There have been many conflicting reports of what caused Amy Winehouse's death on Saturday. While initial autopsy results were inconclusive and the outcome of further toxicology tests will not be available for several more weeks, a report out of England is raising new questions about what might have killed the troubled singer.
Winehouse, who famously struggled with drugs and alcohol during her rocket ride to fame in 2006-2007, was drug-free for the past three years, according to statements from her father, Mitch Winehouse. But the 27-year-old star appeared to still be struggling with alcohol, and unnamed family sources told English tabloid The Sun that it might have been Amy's cold-turkey approach to quitting drinking that did her in.
The sources said Winehouse's decision to give up drinking entirely for three weeks might have given a lethal "shock" to her system. "Abstinence gave her body such a fright they thought it was eventually the cause of her death," the source said.
"[Amy's father, Mitch] said doctors had told Amy to gradually reduce her intake of alcohol and to avoid bingeing at all costs. Amy told him she couldn't do that. It was all or nothing, and she gave up completely ... Mitch said the shock of giving up, after everything she had been through over a bad few years, was just too much for her to take."
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The family has reportedly speculated that Winehouse died as a result of a seizure because her small frame could not withstand such a dramatic withdrawal. People magazine reported that it had confirmed the family's speculation about the cause of death.
On Sunday, the singer's U.K. representative, Chris Goodman, told TMZ that Winehouse was found alone in her bed by a bodyguard who had been hired to keep an eye on her. "She was in her bedroom after saying she wanted to sleep, and when he went to wake her he found she wasn't breathing," Goodman said. "He called the emergency services straight away. He was very shocked. At this stage no one knows how she died. She died alone in bed."
MTV News asked Dr. Sam Zakhari, director of the Division of Metabolism and Health Effects at the National Institute on Alcohol Abuse and Alcoholism, if it's possible for someone to have this kind of reaction to stopping alcohol intake. Dr. Zakhari, who did not treat Winehouse and has no firsthand knowledge of her case, spoke in general terms about the scenario described by the unnamed source.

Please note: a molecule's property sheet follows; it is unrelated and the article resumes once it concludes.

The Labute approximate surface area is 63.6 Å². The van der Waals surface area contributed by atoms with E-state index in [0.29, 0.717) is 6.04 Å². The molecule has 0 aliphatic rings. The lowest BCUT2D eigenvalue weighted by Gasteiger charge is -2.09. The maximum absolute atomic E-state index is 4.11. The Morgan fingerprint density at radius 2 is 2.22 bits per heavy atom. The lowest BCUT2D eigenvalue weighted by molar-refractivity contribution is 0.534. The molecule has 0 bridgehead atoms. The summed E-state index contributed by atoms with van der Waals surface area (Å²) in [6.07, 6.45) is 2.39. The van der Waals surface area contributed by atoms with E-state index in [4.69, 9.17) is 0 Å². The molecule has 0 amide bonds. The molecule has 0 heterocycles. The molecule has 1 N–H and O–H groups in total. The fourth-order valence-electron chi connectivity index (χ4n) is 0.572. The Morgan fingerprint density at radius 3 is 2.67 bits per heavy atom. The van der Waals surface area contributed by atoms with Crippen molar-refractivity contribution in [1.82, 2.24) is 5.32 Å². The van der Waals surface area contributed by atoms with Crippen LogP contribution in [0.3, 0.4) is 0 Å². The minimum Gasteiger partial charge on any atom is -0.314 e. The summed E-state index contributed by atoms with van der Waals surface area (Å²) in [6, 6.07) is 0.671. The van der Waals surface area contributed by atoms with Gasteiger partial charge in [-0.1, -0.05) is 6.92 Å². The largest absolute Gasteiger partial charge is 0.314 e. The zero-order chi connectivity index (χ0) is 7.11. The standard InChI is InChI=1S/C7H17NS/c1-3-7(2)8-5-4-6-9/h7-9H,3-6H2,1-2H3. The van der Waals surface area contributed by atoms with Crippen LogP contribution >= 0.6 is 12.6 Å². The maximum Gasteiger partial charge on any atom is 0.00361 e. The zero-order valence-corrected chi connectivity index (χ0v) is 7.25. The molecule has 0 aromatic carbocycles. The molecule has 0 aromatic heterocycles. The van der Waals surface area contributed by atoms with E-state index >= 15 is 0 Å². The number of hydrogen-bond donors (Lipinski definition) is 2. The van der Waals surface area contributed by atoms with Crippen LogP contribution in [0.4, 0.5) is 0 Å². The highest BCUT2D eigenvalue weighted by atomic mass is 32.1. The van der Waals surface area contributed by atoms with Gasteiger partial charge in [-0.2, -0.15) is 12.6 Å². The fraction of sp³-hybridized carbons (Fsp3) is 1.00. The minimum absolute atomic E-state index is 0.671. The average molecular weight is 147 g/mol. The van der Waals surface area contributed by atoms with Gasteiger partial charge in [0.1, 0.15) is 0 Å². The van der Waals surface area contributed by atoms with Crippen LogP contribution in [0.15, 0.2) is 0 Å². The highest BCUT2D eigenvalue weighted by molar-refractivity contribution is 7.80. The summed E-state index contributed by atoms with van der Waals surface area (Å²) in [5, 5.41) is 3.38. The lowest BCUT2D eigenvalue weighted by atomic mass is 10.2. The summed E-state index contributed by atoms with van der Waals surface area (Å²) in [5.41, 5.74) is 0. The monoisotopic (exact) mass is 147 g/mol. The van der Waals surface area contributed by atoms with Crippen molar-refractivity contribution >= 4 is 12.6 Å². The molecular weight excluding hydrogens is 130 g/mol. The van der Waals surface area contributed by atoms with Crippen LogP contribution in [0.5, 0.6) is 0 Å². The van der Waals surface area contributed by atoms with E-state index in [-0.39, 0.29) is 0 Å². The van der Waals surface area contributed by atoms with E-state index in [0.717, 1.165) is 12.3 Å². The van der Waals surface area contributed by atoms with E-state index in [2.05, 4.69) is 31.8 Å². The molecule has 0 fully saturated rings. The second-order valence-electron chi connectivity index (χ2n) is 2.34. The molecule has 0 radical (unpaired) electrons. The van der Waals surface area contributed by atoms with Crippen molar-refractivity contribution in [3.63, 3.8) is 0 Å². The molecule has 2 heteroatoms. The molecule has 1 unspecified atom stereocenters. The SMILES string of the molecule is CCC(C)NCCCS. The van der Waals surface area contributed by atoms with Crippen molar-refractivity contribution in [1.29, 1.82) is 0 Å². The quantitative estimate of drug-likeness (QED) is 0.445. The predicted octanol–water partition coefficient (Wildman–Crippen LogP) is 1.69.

"People who drink heavily or who are alcoholics and stop all of a sudden may have withdrawal symptoms that range from agitation to intense anxiety to tremors, seizures, convulsions and delusions," said Dr. Zakhari. "In rare cases, it can affect the heart and cause cardiac standstill (heart stoppage), but that's in very rare cases."
Dr. Zakhari said it's difficult to say with any certainty if quitting cold turkey could cause a collapse, because there are many factors that play into that scenario. "You have to look at their nutritional status, family history of heart problems, whether they are using other medications that can interact with alcohol, whether they abuse other substances," he said. "The accurate answer is that we don't know if something like this is due to stopping drinking alcohol because the result depends on such a multitude of factors."
Dr. Dan Hall-Slavin, a psychiatrist and a consultant in addiction at the Mayo Clinic in Rochester, Minnesota, agreed that it's possible, but not common for someone who quits drinking to have such drastic health effects. "There is a phenomenon called 'kindling,' where withdrawals from alcohol can get worse and worse over time," said Dr. Hall-Slavin, who also had no firsthand knowledge of the Winehouse case and was speaking in general terms.
"From a clinical standpoint, you never tell anyone who has been actively drinking to just stop until they get into a monitored setting because alcohol is a central nervous system depressant and while some can stop and not experience problems, others with a previous history of alcohol withdrawal can experience very serious symptoms like seizures and a severe withdrawal called Delirium Tremens, where your temperature goes up, you become dehydrated, and you can die in that state."
Sometimes, people who suffer a seizure in private can aspirate the contents of their stomach and die, but different factors can also play in, such as other health issues that result from daily drinking at high volumes and the short and longer-term consequences to the cardiovascular system from use of stimulants such as cocaine.
"The other factor is that alcohol is more toxic for women at lower doses over a shorter period of time than for men," Hall-Slavin noted. "It's partly how alcohol is distributed and metabolized in the body."